Influence of the joint treatment with granulocyte colony-stimulating factor and drugs elevating extracellular adenosine on erythropoietic recovery following 5-fluorouracil-induced haematotoxicity in mice

Publikace: EUROPEAN JOURNAL OF HAEMATOLOGY 65, 310-316 Autoři: Weiterova, L., Hofer, M., Pospisil, M., Znojil, V., Vacha, J., Vacek, A., Pipalova, I. Rok: 2000

Abstrakt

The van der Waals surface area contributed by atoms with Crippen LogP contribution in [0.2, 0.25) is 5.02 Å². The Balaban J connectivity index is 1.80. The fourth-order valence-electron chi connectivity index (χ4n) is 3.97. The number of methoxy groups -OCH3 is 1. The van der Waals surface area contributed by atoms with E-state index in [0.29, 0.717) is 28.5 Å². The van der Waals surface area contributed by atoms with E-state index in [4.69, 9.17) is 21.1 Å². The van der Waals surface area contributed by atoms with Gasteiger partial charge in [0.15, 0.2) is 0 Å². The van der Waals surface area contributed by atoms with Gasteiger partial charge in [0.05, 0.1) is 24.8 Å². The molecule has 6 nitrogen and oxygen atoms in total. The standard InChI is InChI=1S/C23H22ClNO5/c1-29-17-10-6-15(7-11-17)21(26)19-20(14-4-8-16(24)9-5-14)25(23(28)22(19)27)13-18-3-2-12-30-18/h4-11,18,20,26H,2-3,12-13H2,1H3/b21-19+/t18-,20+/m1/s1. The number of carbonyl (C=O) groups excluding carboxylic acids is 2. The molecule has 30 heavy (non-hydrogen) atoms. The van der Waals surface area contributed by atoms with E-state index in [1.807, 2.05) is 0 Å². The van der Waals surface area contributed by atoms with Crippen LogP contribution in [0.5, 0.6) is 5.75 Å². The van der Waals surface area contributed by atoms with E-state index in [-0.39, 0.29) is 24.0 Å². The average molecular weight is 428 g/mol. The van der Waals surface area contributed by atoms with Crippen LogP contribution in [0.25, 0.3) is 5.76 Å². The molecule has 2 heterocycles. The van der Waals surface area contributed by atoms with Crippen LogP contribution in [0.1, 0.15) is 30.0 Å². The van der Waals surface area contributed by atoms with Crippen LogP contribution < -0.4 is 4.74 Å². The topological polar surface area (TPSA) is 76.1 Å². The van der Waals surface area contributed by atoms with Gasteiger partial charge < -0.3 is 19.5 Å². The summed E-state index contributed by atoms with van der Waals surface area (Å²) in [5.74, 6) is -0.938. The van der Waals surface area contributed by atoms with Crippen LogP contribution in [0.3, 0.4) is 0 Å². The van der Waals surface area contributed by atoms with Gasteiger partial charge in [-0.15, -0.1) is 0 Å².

The presented data address the problem of pleiotropic effects of granulocyte colony-stimulating factor (G-CSF) and suggest the ability of drugs increasing the level of extracellular adenosine to activate erythropoiesis when given jointly with G-CSF. To demonstrate these interactions, the effects of the drugs on the recovery from erythropoietic damage induced in mice by a single dose of 5-fluorouracil (5-FU) were investigated. Elevation of extracellular adenosine and thus activation of adenosine receptors was induced by joint administration of dipyridamole (DP), a drug inhibiting the cellular uptake of adenosine, and adenosine monophosphate (AMP), an adenosine prodrug. The drugs were injected in a 4-d treatment regimen starting 2 h after 5-FU injection. Both DP + AMP and G-CSF alone induced only weak effects. However, the combination of the three drugs produced significant elevation of erythrocytes in the peripheral blood which pertained in the post-treatment period. Stimulation of proliferation of erythroid progenitor cells (BFU-E) in femoral bone marrow and increased levels of reticulocytes in the peripheral blood were observed in the course of the 4-d treatment regimen. In addition, significantly decreased mean cell haemoglobin accompanying the elevated numbers of erythrocytes in the combination-treated mice was found. This effect could be interpreted as the result of a sublethal 5-FU-induced damage to erythroid progenitor and precursor cells forced to proliferate intensively by the combination therapy. The observed additivity and synergism of G-CSF with elevated extracellular adenosine in terms of erythropoiesis is an interesting finding with potential implications in clinical practice.